But strangely, Apple only includes a standard 5v/1A charger with all iPhones, which provides a max of 5 Watts. If you want to charge an iPhone at max speed, you need to use an iPad charger or a third-party charger from the likes of Anker.

This is in stark comparison to high-end Android devices, which have embraced proprietary quick-charge standards that can juice up devices with as much as 18 Watts. In the real world, tha..

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The iPhone is 10 years old, which means, if I am being totally honest with you, that I do not remember a time in which it didn’t exist. However, I do remember a time in which I didn’t have one! In the summer of 2014, I moved to New York City for an internship at a now-defunct literary magazine run out of an apartment in Washington Heights, and I still had a generic, sliding camera phone. I looked up directions to any place that I needed to go on Google Maps on my laptop before I left the house and took photos of them.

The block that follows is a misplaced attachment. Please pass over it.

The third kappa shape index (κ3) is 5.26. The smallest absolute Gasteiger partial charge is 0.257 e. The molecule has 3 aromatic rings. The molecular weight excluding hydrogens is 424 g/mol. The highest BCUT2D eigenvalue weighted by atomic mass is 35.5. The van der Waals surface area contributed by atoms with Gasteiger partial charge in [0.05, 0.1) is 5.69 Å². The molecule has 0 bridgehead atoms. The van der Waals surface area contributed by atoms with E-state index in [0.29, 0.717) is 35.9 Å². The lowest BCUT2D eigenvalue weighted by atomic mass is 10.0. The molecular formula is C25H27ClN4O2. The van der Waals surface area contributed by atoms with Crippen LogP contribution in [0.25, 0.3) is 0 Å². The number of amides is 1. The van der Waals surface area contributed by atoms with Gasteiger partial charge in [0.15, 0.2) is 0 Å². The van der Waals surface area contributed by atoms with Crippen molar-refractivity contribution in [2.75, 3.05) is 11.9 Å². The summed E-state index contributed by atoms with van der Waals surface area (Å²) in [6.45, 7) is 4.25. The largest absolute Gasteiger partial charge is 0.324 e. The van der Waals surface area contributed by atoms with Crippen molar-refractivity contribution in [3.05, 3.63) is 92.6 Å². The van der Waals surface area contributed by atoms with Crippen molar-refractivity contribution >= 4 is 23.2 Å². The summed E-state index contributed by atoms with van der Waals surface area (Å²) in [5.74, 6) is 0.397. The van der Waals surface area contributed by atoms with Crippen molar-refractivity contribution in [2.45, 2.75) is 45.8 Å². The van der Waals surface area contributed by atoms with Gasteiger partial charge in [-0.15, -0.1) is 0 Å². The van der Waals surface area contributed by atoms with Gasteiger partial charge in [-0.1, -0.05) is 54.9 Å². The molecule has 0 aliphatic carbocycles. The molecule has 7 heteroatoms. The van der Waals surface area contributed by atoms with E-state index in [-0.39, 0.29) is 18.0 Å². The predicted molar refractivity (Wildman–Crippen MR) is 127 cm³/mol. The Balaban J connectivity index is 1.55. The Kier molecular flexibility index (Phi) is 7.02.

To be honest, my life was fine. Who cares? If you get a little lost in New York City, whatever. It’s like being in a Lorde song or a 30-minute dramedy, and afterwards maybe you have a good story. My life now — iPhone included — doesn’t involve extreme time-wasters such as walking 45 blocks to get on a train, but it does involve something worse: a lot more passive-aggression. It’s hard to believe I used to wander around this city, subway map in hand, completely unaware t..

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In the binary world of online communications, companies like Apple and Google are either valorized for their highly influential products and actions or vilified for the same reasons. Take the iPhone, which turns 10 years old this week, as the most obvious and polarizing example. You can either think of it as Apple’s revolutionary gadget that redefined an industry and most of our lives, or you can deem it to be the overhyped foam atop the more democratic and important Google Android wave. I think there’s truth to both perspectives, but more interesting to me are the nuances and shades of gray in between the extremes.